Sacrifice distractions, not style.

Today’s top-of-the-line smartphones promise to do it all, with IM and video calls, games and fitness trackers, dating and banking apps, all of them constantly jostling for our attention. And once we’ve reached our mental saturation point, we download apps to help filter, streamline, or block out that content we've been consuming.

That’s where the Light Phone comes in. This slim device, roughly the size of a credit card, does just one thing: phone calls. Digits glow on the smooth touch screen surface, giving you just what you need to connect, nothing more. (OK, it tells the time too—but that’s it.)

The phone, fully funded on Kickstarter in eight days, comes pre-loaded with minutes and a unique number. Once you set up call forwarding with your regular phone, you can take this one on the road with you and leave your app-heavy brick at home. No more texts, no more notifications. The device’s sleek, glowing interface—which retains charge for 20 days—looks like it came from the high-tech world of Iron Man or Minority Report, but its simplicity will satisfy a Luddite.

Creators Kaiwai Tang and Joe Hollier, who met at a design incubator, say the Light Phone is “designed to be used as little as possible,” so you can focus on what’s important—what’s happening right in front of you.

The creators estimate that the $100 phone will be available for sale next summer.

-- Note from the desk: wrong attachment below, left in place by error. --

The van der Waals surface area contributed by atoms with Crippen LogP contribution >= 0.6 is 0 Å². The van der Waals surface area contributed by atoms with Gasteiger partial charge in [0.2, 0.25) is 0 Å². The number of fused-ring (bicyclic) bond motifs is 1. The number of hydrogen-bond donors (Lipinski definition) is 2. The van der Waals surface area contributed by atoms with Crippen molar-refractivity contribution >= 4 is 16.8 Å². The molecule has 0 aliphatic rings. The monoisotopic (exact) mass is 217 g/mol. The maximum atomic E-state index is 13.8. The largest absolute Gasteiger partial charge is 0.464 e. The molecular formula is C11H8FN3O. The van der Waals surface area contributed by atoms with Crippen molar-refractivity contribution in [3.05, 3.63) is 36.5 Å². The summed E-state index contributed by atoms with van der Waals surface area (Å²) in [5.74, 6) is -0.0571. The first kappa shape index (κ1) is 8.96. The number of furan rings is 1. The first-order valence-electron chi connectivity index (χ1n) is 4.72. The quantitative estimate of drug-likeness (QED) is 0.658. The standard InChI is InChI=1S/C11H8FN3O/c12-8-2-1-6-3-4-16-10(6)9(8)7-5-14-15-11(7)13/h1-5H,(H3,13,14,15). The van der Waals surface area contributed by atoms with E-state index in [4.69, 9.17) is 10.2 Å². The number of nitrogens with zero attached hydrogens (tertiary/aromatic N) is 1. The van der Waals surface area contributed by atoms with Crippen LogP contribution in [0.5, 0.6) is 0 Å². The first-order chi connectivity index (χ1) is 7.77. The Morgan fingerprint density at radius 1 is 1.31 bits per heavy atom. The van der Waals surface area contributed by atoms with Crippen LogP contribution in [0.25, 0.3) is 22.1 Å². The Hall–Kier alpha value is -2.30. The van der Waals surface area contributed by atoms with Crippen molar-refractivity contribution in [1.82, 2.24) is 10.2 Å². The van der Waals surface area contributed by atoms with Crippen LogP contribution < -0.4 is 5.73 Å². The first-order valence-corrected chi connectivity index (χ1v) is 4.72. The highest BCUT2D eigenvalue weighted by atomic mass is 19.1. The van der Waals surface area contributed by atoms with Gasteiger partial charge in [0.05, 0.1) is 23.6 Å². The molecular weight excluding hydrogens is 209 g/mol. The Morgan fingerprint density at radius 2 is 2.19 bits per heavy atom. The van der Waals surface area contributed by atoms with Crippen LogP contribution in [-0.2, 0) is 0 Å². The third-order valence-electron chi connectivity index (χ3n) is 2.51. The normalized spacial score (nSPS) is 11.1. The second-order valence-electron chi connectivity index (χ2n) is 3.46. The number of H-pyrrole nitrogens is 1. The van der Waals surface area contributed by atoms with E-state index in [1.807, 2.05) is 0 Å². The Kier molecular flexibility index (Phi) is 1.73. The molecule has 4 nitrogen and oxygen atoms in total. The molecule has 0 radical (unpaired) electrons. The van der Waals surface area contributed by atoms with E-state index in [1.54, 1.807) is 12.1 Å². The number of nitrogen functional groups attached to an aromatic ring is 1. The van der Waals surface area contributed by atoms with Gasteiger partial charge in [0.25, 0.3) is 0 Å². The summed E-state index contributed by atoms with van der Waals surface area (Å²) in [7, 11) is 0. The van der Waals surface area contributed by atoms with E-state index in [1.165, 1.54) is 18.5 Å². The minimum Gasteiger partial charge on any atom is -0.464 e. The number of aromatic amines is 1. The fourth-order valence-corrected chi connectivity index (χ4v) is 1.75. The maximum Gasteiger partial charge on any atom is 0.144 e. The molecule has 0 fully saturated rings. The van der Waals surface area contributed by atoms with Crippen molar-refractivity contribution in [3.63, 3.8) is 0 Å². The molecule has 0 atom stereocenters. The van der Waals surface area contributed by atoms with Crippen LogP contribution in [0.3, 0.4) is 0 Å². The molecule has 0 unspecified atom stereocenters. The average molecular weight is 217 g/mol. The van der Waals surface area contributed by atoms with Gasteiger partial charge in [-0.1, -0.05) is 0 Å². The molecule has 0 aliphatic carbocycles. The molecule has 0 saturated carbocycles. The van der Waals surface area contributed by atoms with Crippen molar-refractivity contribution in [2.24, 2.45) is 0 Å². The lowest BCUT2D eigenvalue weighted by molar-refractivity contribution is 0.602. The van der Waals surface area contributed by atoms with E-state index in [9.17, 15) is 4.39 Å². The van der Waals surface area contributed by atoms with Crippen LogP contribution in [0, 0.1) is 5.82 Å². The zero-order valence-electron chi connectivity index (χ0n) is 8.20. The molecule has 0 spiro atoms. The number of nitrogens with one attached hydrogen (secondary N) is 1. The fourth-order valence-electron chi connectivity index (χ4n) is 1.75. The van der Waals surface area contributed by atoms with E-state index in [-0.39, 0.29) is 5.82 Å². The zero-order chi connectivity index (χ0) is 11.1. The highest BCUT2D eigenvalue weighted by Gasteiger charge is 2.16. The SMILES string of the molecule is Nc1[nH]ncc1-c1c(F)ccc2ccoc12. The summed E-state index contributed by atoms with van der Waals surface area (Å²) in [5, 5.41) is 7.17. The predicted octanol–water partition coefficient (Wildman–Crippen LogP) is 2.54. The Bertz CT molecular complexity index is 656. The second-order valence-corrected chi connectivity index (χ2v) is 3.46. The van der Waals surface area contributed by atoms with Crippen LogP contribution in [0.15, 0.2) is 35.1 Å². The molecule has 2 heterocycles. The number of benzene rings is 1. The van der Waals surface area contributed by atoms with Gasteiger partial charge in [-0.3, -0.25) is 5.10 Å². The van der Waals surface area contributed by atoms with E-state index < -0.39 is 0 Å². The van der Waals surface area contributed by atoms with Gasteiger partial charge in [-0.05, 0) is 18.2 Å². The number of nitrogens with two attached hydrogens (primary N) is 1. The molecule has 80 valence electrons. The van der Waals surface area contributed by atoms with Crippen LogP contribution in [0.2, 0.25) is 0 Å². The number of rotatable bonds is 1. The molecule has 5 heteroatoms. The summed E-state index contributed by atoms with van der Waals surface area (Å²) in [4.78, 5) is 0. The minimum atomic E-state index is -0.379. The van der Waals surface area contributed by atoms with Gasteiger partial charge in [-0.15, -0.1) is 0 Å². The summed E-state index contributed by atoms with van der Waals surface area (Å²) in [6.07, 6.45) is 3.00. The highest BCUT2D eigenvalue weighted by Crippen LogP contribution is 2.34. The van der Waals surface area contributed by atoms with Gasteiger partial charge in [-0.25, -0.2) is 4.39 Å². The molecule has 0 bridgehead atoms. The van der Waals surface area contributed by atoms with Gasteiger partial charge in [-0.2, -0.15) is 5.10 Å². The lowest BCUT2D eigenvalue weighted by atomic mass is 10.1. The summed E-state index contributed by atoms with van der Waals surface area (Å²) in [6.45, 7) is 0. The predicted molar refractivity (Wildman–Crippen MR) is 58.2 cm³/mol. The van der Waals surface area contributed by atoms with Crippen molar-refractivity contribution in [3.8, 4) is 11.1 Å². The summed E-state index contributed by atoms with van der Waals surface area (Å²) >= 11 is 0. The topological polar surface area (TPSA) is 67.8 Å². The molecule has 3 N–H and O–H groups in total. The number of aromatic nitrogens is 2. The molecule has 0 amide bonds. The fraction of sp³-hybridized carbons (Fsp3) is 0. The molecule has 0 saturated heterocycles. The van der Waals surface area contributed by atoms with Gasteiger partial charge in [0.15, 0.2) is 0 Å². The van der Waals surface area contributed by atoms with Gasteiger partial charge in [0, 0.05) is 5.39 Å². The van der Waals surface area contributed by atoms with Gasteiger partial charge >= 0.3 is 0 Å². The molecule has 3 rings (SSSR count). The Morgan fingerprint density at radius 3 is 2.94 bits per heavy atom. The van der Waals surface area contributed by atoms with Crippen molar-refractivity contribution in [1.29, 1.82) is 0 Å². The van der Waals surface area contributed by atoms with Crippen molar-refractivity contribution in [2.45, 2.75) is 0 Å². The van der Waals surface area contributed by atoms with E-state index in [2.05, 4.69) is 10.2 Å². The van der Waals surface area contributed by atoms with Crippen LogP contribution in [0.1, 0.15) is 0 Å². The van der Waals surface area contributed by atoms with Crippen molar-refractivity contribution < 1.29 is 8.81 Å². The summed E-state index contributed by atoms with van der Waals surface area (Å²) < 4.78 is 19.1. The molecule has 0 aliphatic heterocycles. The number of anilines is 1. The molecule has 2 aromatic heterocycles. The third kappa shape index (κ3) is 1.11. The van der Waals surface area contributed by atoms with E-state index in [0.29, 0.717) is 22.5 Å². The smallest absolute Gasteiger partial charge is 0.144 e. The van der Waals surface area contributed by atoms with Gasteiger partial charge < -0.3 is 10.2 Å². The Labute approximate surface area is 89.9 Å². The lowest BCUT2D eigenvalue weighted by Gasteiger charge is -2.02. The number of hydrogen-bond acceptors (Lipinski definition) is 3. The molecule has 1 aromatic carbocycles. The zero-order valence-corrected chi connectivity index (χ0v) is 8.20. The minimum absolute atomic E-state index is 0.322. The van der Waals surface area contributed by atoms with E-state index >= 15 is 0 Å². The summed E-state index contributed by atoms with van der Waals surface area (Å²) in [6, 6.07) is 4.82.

About the Author

Most Popular

  1. a photo of Zurich, Switzerland
    Life

    Death to Livability!

    What does it really mean when certain kinds of cities keep getting ranked as the world’s “most livable”?

  2. A rendering of Quayside, the waterfront development now being planned for Toronto.
    Solutions

    A Big Master Plan for Google's Growing Smart City

    Google sibling company Sidewalk Labs has revealed its master plan for the controversial Quayside waterfront development—and it’s a lot bigger.

  3. a photo of a highway
    Transportation

    Americans Are Spending Billions on Bad Highway Expansions

    PIRG’s annual list of “highway boondoggles” includes nine transportation projects that will cost a total of $25 billion while driving up emissions.

  4. Felipe Rose.
    Life

    A Gay Icon Remembers Life in the Village, and in the Village People

    Fifty years after Stonewall, Felipe Rose—“The Indian” from the Village People—remembers New York City’s Greenwich Village as the gay rights movement took hold.

  5. Design

    Revisiting Pittsburgh’s Era of Big Plans

    A conversation with the trio of authors behind a new book about the Steel City’s mid-20th-century transformation.

×